So, you have two choices. 1 is to just drive the car for a month and the code and cel will likely stop. 2 is to disconnect the battery overnight so the pcm is reset to the default values and then drive it a while to let it get dialed in. Both have pros and cons, so there is no "best" answer on which to do.
     
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  5. JohnW63

    JohnW63 SHO Member

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    I was wondering if there was a "relearn" period. Since the Check Engine light goes out a few times, I wasn't sure what it meant. I was about to buy another OS sensor, thinking I had messed it up, by having it mis-wired for a bit. If pulling the battery for a bit will help clear it, I may do that, as I need to get it smogged, and they won't pass it, if the check engine light comes on.
     
  6. zak

    zak SHO Member

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    If you sent heater power down the signal wire its likely the sensor is fried (in which case it will signal constantly lean). You can check by sticking pins through the wires and checking to see it it is still switching above/below 0.4 volts or so cyclically with the engine held at say 1300 rpm. Cover the pin holes afterwards with dielectric grease. Never use crimp connectors for this, any voltage drop even a minor one will alter the signaling. Needs to be soldered and shrink wrapped.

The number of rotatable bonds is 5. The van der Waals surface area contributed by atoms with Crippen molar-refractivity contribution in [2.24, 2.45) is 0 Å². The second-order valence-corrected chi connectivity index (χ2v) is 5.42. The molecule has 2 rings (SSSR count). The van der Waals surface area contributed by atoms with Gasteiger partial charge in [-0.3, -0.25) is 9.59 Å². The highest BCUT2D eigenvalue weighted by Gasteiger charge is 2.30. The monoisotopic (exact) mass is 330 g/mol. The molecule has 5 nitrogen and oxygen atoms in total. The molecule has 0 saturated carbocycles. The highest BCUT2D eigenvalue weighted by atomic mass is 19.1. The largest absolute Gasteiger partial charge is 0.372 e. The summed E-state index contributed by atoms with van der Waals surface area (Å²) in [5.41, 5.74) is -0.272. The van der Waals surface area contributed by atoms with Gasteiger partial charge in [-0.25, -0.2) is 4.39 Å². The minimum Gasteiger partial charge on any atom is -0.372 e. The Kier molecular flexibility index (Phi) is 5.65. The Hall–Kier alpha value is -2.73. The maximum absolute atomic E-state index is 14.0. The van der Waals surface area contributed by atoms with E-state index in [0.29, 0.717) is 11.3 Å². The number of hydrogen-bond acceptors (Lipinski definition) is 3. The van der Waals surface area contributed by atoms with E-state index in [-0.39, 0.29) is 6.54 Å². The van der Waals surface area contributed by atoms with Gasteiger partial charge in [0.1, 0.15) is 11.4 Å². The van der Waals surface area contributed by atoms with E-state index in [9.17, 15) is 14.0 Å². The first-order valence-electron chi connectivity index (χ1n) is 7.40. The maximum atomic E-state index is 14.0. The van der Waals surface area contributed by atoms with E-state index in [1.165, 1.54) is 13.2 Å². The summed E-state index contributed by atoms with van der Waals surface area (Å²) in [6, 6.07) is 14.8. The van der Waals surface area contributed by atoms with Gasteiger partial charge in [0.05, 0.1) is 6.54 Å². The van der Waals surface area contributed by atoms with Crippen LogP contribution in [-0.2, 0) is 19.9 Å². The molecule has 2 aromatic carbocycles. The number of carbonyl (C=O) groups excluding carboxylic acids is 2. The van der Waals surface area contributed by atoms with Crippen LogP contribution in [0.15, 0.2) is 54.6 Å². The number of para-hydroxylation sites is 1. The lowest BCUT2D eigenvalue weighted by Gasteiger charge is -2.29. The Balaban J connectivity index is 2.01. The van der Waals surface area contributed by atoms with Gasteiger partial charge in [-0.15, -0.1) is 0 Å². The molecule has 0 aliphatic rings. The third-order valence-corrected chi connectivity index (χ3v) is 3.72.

Is this an MTX or ATX car?
     
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  7. JohnW63

    JohnW63 SHO Member

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    Zak,

    It's a ATX. The code is sends it that it is too rich on that bank. I was going to try using a pair of sharp pins to test for voltage, but the wires are pretty stiff and dry. I would have preferred to solder the job, but I would need three hands. Two to hold the wires and and one to hold the soldering iron. Considering where the wires are, even with the "extension" that was made by the existing old sensor pigtail, I don't think I could get three hands in there. Perhaps I may be able to pretwist the wires, but that can be tricky, if you can't get both your hands in the space and still see what you're doing. I was thinking that if the sensor was fried, it would come and and stay on, pretty quickly. It takes a few miles for the pattern of coming on and off a few times to kick in. It's always a long period of on, then some off and ons.
     
  8. rubydist

    rubydist Moderator Staff Member

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    fyi, it takes a few miles for the pcm to go into closed loop mode - when the engine is first started it runs in open loop during the warm-up phase, during which time it ignores the oxy sensors. That is why the cel will not come on for a while with this type of code.